Important Battle: Epinal
After chasing the German Army through Southern France, the Moselle River stood between the Seventh Army and the territory of Alsace-Lorraine. Germans, during World War II, thought Alsace-Lorraine belonged to Germany. It was a territory taken by France from Germany after World War I, which Germany had taken from France after the Franco-Prussian War. It was populated mostly by German-speaking, French peoples, as well. This meant many of the German soldiers fighting in this area felt like they were fighting for their own home, and so they fought more fiercely to defend it.
The 45th Infantry Division was tasked with crossing the Moselle river and taking the city of Epinal. To do this the 157th Regiment attacked north of Epinal at Igney and the 179th attacked south of Epinal at Arches. The 180th Regiment had the hardest time, fighting head on through the city of Epinal. It took two days of fighting for the 180th to reach the western border of Epinal, and then they had to fight building to building to clear the town. The 180th was in a hurry though, because French spies had told them there were two bridges across the Moselle river that were still standing. These bridges could help the 45th get tanks and artillery over the large river.
The Germans realized they were losing, so they planned to evacuate and blow the bridges after they crossed. This only slowed the 45th for a day, as men crossed in boats and the 40th Combat Engineers built a Bailey bridge for the bigger trucks and tanks, all while being shelled by German artillery.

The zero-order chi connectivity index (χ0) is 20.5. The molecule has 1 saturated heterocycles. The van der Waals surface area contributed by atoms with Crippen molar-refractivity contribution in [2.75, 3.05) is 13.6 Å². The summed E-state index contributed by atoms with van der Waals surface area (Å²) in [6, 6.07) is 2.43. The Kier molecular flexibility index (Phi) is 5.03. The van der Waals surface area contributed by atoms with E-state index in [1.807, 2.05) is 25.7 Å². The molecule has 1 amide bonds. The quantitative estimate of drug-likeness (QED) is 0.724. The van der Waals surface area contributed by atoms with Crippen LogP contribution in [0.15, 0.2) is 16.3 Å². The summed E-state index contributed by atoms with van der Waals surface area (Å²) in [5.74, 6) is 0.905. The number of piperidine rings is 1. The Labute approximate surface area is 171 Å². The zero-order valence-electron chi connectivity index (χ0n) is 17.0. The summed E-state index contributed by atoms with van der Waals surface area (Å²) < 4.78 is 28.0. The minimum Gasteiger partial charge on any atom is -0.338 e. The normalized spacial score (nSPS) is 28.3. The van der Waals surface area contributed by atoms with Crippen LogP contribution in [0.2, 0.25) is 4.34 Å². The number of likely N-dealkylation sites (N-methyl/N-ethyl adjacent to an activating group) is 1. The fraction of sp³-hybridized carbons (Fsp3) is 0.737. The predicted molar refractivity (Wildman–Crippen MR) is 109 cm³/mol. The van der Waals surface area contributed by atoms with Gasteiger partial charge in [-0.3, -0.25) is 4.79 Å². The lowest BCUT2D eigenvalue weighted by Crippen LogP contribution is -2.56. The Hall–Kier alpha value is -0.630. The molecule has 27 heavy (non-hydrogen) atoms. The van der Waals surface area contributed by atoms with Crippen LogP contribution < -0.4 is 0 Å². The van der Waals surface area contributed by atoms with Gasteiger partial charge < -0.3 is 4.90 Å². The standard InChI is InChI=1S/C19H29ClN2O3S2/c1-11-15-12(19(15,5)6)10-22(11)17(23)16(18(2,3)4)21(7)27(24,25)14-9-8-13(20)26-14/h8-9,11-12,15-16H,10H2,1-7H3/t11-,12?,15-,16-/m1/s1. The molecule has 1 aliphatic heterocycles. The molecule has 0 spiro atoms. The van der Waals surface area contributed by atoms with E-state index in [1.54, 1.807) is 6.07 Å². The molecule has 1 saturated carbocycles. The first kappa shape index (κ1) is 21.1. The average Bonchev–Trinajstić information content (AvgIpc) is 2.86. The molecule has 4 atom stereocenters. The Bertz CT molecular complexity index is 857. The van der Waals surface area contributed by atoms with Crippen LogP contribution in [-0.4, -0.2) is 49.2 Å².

After taking Epinal, the 45th continued to liberate France but the Germans now fought to defend their homes.
A Bailey bridge, built by H company, 40th Combat Engineers, over the Moselle River in Epinal. The Bailey bridge used the pylons from the original bridge, which was destroyed by the retreating Germans, as its supports.
Image courtesy of Don Jackson
An 1884 French map of the Alsace-Lorraine region, which France and Germany had been warring over for 70 years by the time the 45th arrived. The Moselle River runs through Nancy and south to Epinal [not pictured].
Image courtesy Wikimedia Commons
This picture shows the destruction in Epinal shortly after the Germans withdrew. Residents built the small, plank footbridge to cross back and forth across the Moselle River.
Image courtesy of the Oklahoma Museum of History